As the Vancouver Canucks know all too well, there is no correlation between capturing the Presidents' Trophy and winning the Stanley Cup. In each of the past two National Hockey League seasons, the Canucks have finished atop the regular-season standings. It’s something, but as fans here are aware, it sure isn’t everything. Alas, the wait continues for the hockey club to get its hands on the ultimate prize.
And so, as the Canucks prepare to launch themselves into a shortened season rife with questions on the heels of a four-month lockout, one of the most interesting things will be to see what this team has learned from its mistakes.
Do the Canucks keep their foot on the accelerator in an attempt to “threepeat” as regular-season champions, hoping the third time is, in fact, the charm? Or is there a better way to approach the rigours of the regular season, so that the Canucks are ready to scale the playoff mountain when the time comes and finally plant their flag?
“Our goal is to win the President’s Trophy,” Daniel Sedin tells the Straight in a recent interview, prior to the team’s January 19 season-opener at home against the Anaheim Ducks. “That should be our goal. We have to win as many games as possible. We’re not going into games aiming for fourth place in our conference. We’re going to aim to be at the top. I think that’s how you gain confidence.”
Clearly, the greatest reward for finishing with more points than the 29 other teams in the league isn’t the hardware the NHL hands out to its regular-season front-runners. Rather, it’s the home-ice advantage throughout the postseason, the chance to start every series at home, and the opportunity to play a deciding seventh game in front of the home fans should a series go the distance.
But two years ago, home ice wasn’t a factor when things mattered most, with Boston hoisting the Stanley Cup at Rogers Arena. And last year, finishing first meant nothing when the first-place Canucks were eliminated in the opening round by the eighth-seed Los Angeles Kings, who struggled early in the season but hit their stride at just the right time.
Could—or should—the Canucks have approached the stretch run differently last season? Did they extend themselves too much to ensure they finished ahead of the pack, and did that come back to cost them once the playoffs began? Would the Canucks have been better served by resting key players during the final weeks of the regular season or holding others more accountable when individual performances began to slip?
Those are certainly questions the Canucks coaching staff must consider in order to avoid falling into the same trap for a third year in a row. But if it’s left up to the players, they want to win at all costs.
“I think you push for first place—you push to win every game,” says veteran defenceman Kevin Bieksa when asked about the best approach to the regular season. “We’re not looking just to squeak into the playoffs. Once we get into the playoffs, it’s a whole different season. We’re well aware of that, but the goal is still to finish in first place and win every single game that we play. If not, mediocrity sets in, and this team is different than that. We have high goals and high expectations, and that’s our mindset.”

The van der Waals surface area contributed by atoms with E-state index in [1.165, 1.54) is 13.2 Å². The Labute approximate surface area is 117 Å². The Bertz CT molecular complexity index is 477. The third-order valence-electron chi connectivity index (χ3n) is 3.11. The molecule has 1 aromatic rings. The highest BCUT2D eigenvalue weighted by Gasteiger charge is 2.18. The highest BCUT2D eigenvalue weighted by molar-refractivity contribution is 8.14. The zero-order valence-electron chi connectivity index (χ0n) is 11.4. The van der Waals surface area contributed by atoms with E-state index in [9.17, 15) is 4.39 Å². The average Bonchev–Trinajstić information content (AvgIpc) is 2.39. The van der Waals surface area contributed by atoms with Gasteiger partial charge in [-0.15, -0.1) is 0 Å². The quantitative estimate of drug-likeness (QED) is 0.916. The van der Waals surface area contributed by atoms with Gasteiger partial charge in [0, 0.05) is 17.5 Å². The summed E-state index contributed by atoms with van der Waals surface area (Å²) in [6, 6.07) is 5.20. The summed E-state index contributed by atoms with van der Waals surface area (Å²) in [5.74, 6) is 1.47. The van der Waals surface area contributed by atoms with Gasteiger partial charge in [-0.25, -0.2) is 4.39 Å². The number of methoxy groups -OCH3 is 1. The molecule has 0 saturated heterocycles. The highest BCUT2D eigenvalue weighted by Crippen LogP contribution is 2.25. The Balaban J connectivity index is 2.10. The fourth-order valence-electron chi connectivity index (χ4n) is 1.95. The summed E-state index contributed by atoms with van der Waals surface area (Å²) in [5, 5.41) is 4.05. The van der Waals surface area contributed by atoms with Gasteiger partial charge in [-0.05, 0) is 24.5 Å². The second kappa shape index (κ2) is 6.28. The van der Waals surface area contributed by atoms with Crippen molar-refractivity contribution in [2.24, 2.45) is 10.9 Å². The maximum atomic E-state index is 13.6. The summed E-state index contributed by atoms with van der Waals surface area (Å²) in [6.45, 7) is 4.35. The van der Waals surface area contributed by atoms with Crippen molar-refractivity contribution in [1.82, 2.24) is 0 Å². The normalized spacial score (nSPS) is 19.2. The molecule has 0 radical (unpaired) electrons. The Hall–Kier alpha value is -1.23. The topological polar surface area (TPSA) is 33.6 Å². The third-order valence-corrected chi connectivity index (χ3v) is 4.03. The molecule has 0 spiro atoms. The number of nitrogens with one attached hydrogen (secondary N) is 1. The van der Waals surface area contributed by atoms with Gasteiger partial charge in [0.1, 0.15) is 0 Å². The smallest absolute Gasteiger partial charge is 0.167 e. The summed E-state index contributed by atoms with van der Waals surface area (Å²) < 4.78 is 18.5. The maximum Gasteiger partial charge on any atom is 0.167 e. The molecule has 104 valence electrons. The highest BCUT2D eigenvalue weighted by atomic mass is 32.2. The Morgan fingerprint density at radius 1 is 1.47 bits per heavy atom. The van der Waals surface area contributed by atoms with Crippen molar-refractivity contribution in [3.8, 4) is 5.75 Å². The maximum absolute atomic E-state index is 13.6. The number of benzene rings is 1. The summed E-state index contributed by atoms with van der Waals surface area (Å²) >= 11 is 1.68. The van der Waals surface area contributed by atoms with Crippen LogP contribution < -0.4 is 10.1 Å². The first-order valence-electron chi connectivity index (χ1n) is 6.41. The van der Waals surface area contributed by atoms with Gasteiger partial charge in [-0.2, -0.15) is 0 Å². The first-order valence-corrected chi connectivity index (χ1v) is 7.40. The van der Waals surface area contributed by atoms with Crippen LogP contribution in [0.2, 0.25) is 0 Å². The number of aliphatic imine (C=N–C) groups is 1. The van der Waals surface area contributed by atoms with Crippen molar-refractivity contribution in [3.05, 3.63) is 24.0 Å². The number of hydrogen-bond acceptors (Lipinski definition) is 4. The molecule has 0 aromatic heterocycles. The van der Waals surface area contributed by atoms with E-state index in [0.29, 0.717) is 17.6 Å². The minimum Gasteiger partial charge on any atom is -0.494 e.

Down the stretch last season, the Canucks relied far too heavily on the heroic goaltending of both Roberto Luongo and Cory Schneider, which masked all kinds of issues with the team’s power play and individual offensive output. The Canucks held firm to their belief that playoff hockey would bring out the best in the so-called scorers. That very clearly didn’t happen, with just eight goals in five games against the Kings. Instead, in the blink of an eye, the Canucks were punted from the playoffs, and all of the good that had gone into producing regular-season fireworks fizzled out.
And now they get set to start all over again, with lofty goals for the regular season and hopes of reaching even higher heights. And the belief in the Canucks' locker room is that the way they’ve done business in the past remains the preferred way of getting their hands on the Stanley Cup.
“First of all, it’s not easy to win the Presidents' Trophy two years in a row,” says captain Henrik Sedin. “That’s a tough thing to do, and it shows we’ve got a good team. I think we’ve had that mindset two years in a row. With the way we play and when we are successful, we roll four lines and we play everyone, so it shouldn’t be that tough on each and every player to play that way in the playoffs. That’s the way we were built, so I don’t think we have to worry about it. It’s more about learning from the past and staying healthy.”
The Canucks can only hope they aren’t ravaged by injuries, but they are in full control of how they use the wisdom gained from the painful lessons of the past two seasons. The coaching staff better have figured out what went wrong in key moments in order to make it all right in 2013. The team appears to have the pieces of another very solid squad in place.
But is it a championship contender? We’re about to find out.
This much is clear, though: there is no appetite for a third consecutive Presidents' Trophy in this city’s hardware collection unless it’s joined by the Stanley Cup.